Bridget Huff and Melissa McGovern brought their children to a riverside announcement Monday to ensure their waterways are kept safe.
“That’s the whole reason we’re here, to leave a legacy,” McGovern said following a press conference outside the DoubleTree by Hilton and Freighters Eatery and Taproom Monday.
The women were among a couple dozen people gathered to hear about legislators’ efforts to halt a proposed nuclear waste dump near Lake Huron in Canada.
Sen. Phil Pavlov, Sen. Mike Green, Rep. Dan Lauwers, and Rep. Paul Muxlow announced legislation they hope will stop the construction of a deep geologic repository for nuclear waste in Kincardine, Ontario.
“What we’re doing today is an effort to throw everything we can in the way of this process,” Pavlov said.
The legislators will introduce bills Tuesday that would:
• Ban the importation of radioactive waste into Michigan.
• Extend the ban on nuclear waste disposal to include Class C radioactive waste, a form of low-level nuclear waste.
• Create a Great Lakes Protection Radioactive Waste Advisory Board to assess the effects of the facility.
• Ask the president, congress and the secretary of state to the International Joint Commission start an investigation of the proposed facility. The request to the IJC would include a provision for public hearings in places affected by the nuclear waste site.
An online petition also is being started at http://www.protectlakehuron.com to gather signatures of those opposed to the nuclear waste facility.
Pavlov said the Michigan legislation will establish ground rules for the Great Lakes basin and, hopefully, lead to a compact with other states.
“In 2008, just six years ago, all of the Great Lakes compact states came together and passed the water diversion and water withdrawal policy,” Pavlov said.
“We need the very same level of interest and intensity to protect the Great Lakes from radioactive waste.”
Pavlov hopes the requests to the president, secretary of state and Congress also will spur action at the federal level.
“We have treaties and compacts in place to prevent use issues like this, and we need to engage them,” Pavlov said. “The mechanism is in place for resolution and prevention of issues that affect the Great Lakes. We think we’re on the path to make that happen.”
Sen. Mike Green, who represents Huron, Tuscola, Sanilac, Arenac and Bay counties, said the legislation is imperative to his shoreline communities.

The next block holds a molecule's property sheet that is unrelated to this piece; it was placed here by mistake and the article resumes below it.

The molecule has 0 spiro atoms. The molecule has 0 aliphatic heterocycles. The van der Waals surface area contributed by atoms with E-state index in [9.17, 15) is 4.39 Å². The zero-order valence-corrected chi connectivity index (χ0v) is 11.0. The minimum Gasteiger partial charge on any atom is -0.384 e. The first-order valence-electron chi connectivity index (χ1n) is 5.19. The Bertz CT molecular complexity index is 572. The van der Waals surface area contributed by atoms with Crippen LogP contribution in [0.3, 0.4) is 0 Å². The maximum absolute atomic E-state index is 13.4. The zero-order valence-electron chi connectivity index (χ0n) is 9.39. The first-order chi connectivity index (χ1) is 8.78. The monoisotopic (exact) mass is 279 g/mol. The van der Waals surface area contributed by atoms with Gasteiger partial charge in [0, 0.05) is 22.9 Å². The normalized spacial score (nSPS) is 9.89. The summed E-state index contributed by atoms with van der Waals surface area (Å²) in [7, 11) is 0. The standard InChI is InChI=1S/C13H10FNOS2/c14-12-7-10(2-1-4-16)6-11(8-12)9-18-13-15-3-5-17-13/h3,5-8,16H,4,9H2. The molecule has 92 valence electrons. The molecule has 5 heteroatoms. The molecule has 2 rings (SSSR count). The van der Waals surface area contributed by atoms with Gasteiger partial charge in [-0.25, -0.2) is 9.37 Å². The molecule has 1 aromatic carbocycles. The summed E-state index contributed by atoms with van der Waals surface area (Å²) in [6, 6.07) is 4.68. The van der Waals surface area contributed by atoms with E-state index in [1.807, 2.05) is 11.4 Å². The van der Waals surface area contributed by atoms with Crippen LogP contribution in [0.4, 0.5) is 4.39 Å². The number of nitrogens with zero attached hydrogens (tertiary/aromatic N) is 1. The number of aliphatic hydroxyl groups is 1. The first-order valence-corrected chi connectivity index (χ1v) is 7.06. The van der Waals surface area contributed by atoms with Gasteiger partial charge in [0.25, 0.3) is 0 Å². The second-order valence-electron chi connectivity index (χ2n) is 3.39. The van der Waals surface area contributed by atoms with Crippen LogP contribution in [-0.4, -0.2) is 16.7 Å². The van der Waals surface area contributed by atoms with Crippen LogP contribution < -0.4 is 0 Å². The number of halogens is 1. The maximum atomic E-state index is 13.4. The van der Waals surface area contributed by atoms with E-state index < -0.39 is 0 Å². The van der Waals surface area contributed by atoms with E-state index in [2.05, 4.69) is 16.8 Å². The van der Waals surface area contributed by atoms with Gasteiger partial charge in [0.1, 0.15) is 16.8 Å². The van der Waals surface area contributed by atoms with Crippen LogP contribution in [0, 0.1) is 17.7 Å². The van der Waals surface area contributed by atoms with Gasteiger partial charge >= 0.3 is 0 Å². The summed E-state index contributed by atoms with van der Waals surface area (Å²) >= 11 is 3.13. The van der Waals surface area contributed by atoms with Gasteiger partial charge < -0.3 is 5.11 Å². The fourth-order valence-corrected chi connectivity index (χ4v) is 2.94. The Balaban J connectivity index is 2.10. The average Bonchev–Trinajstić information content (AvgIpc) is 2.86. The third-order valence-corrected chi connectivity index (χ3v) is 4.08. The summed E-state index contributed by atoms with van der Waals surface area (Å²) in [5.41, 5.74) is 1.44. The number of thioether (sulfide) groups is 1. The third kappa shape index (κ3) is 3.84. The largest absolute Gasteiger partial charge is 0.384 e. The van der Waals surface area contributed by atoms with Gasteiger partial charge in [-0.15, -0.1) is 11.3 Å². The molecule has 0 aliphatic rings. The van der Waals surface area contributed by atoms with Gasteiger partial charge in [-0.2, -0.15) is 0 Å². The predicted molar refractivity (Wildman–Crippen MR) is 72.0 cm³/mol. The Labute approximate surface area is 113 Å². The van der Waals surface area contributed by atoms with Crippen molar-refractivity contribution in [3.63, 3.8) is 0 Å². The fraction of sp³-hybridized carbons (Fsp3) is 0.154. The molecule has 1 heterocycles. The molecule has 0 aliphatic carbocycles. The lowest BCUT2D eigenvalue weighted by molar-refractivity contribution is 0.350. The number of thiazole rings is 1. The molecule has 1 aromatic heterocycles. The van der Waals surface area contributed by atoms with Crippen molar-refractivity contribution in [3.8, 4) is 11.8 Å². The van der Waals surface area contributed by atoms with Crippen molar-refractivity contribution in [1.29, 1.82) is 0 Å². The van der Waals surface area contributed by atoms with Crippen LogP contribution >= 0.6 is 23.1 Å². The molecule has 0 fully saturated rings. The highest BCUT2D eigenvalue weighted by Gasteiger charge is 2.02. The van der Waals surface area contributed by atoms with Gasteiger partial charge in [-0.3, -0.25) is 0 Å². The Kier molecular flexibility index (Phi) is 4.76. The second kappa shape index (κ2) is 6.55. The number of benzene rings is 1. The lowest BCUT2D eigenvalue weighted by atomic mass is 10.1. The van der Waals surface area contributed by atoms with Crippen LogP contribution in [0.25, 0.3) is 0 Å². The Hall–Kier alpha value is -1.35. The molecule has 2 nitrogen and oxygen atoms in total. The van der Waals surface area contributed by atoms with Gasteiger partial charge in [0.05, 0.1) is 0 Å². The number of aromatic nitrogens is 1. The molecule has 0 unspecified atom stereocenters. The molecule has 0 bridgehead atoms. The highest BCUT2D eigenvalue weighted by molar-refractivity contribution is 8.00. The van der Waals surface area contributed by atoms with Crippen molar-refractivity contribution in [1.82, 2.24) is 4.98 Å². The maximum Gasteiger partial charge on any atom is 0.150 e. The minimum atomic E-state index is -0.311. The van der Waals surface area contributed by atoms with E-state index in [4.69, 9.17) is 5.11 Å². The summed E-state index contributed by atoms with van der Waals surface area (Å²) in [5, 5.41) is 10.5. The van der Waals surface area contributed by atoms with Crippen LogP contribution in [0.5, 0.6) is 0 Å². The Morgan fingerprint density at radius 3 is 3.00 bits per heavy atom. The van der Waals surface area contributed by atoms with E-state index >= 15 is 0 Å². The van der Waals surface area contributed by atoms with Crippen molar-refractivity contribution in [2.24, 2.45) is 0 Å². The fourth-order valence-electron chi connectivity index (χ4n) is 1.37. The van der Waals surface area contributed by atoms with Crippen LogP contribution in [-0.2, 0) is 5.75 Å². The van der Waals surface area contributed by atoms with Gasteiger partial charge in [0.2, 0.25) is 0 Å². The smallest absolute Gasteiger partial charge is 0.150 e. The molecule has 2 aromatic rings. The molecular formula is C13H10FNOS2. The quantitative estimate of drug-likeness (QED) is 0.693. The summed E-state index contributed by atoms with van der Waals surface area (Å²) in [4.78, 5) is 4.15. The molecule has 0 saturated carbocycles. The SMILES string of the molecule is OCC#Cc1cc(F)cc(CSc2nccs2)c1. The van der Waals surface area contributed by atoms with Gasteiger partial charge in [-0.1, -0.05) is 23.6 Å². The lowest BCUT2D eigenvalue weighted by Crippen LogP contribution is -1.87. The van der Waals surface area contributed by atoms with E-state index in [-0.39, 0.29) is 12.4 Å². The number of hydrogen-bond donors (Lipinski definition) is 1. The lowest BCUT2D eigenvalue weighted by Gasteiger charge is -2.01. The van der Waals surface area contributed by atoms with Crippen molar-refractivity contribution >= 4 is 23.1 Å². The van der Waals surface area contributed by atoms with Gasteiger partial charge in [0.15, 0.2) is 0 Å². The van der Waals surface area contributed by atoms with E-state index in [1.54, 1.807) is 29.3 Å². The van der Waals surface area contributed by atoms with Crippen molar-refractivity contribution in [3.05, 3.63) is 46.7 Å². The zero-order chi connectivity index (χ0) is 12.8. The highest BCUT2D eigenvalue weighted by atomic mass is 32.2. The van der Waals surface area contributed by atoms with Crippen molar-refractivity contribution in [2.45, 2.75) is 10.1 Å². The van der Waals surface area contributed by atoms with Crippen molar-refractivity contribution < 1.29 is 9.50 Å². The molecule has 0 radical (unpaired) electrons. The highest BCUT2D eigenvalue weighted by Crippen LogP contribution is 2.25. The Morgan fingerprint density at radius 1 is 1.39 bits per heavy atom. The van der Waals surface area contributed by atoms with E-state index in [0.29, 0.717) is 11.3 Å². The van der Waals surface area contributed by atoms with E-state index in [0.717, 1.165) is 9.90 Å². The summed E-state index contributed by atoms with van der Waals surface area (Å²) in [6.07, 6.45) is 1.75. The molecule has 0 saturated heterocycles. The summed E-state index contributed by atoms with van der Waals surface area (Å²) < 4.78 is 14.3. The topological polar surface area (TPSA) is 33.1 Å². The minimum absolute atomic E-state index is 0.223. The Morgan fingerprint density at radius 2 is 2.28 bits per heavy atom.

“It’s important to my district that we proceed with this and require some accountability,” Green said. “It’s a great thing that we have. You can’t have somebody destroy it.”
Muxlow and Lauwers said the measures give Michigan a say in the future of its waters.
“It’s important, I think, that we have a seat at this table,” Lauwers said.
Pavlov said Rep. Andrea LaFontaine, R-Columbus Township, also is part of the legislative effort.
Elizabeth Lloyd attended the announcement Monday.
The Port Huron woman said she’s been following the proposed development for about two years.
“I was shocked that this was going forward,” Lloyd said. “The shocking thing is this is all about money.
“I’m sorry, but you can’t breathe money, you can’t eat money, and you can’t drink money.”
Lloyd said she’s passionate about stopping the construction of the repository.
“I’m prepared to go over there and lay down in front of a bulldozer if I have to,” she said.
Ontario Power Generation has been planning, studying and reviewing the possibility of a nuclear waste site near Lake Huron for about 12 years.
The deep geologic repository would store about 7 million cubic feet of low- and intermediate-level waste about a half-mile below ground and three-quarters of a mile off Lake Huron in Kincardine, Ontario.
Low-level nuclear waste includes items that may have been indirectly exposed to radioactivity, such as coveralls, papers or brooms used at a nuclear facility. Intermediate-level waste includes resins and items located nearer to the reactor core.
In February, OPG representatives addressed community leaders in St. Clair County about the proposed nuclear waste dump.
OPG geologist Mark Jensen said the repository would be located under about 650 feet of Queenston shale in low-porosity Cobourg formation limestone that would allow for little to no water movement within the formation.
Bob Wiley, St. Clair County drain commissioner, isn’t reassured about the safety of the repository.
“I’m not sold on it yet, not even close,” Wiley said. “Not when they’ve got tundra they can go put it in and keep it there.
“This could affect millions of people downstream from where they’re at, even if it’s low-grade.”
County Commissioner Bill Gratopp attended OPG’s presentation to community leaders in February. He said the OPG representatives explained the project and safety measures well, but he still wasn’t comfortable with the concept of the lakeside repository.
“The people in Michigan and the people who drink the water don’t care how safe the facility is,” Gratopp said. “They don’t want nuclear deposits anywhere near here.”
Huff said she was encouraged by the legislators’ plans Monday. She hopes they follow through with them.
“I hope the intent behind this is as strong as the political posturing,” she said.
OPG participated in a 25-day public hearing with the Joint Review Panel in late 2013.
The JRP is expected to announce its decision in late 2014 or early 2015 about whether or not to issue OPG a license to construct.
After the facility is constructed, OPG must then gain a license to operate and, about 35 years later, a license to decommission the site.
OPG is the largest provider of energy in Ontario and has three nuclear facilities. Low- and intermediate-level waste from all three facilities would be housed at the Kincardine repository.
OPG could not be reached for comment Monday.